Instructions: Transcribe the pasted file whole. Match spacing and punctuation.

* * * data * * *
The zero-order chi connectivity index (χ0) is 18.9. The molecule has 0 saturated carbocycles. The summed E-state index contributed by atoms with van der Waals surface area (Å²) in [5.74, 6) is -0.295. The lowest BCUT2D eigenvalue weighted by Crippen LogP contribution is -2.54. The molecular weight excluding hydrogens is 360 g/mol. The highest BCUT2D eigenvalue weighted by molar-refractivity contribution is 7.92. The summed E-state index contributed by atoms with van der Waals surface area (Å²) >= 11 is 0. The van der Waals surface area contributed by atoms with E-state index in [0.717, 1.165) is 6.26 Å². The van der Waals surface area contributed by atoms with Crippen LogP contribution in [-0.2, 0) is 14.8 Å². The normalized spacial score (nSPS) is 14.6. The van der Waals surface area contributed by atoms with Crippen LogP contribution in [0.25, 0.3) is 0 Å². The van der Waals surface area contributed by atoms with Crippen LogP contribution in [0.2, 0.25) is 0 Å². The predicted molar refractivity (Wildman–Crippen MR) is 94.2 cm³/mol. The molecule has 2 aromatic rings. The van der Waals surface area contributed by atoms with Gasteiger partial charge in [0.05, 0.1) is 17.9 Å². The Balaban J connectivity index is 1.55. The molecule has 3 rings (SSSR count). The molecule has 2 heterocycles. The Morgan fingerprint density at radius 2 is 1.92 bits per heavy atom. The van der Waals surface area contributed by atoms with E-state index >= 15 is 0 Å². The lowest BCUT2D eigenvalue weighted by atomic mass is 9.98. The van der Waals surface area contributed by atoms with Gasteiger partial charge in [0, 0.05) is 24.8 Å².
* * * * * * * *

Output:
The zero-order chi connectivity index (χ0) is 18.9. The molecule has 0 saturated carbocycles. The summed E-state index contributed by atoms with van der Waals surface area (Å²) in [5.74, 6) is -0.295. The lowest BCUT2D eigenvalue weighted by Crippen LogP contribution is -2.54. The molecular weight excluding hydrogens is 360 g/mol. The highest BCUT2D eigenvalue weighted by molar-refractivity contribution is 7.92. The summed E-state index contributed by atoms with van der Waals surface area (Å²) >= 11 is 0. The van der Waals surface area contributed by atoms with E-state index in [0.717, 1.165) is 6.26 Å². The van der Waals surface area contributed by atoms with Crippen LogP contribution in [-0.2, 0) is 14.8 Å². The normalized spacial score (nSPS) is 14.6. The van der Waals surface area contributed by atoms with Crippen LogP contribution in [0.25, 0.3) is 0 Å². The van der Waals surface area contributed by atoms with Crippen LogP contribution in [0.2, 0.25) is 0 Å². The predicted molar refractivity (Wildman–Crippen MR) is 94.2 cm³/mol. The molecule has 2 aromatic rings. The van der Waals surface area contributed by atoms with Gasteiger partial charge in [0.05, 0.1) is 17.9 Å². The Balaban J connectivity index is 1.55. The molecule has 3 rings (SSSR count). The molecule has 2 heterocycles. The Morgan fingerprint density at radius 2 is 1.92 bits per heavy atom. The van der Waals surface area contributed by atoms with E-state index >= 15 is 0 Å². The lowest BCUT2D eigenvalue weighted by atomic mass is 9.98. The van der Waals surface area contributed by atoms with Gasteiger partial charge in [0, 0.05) is 24.8 Å².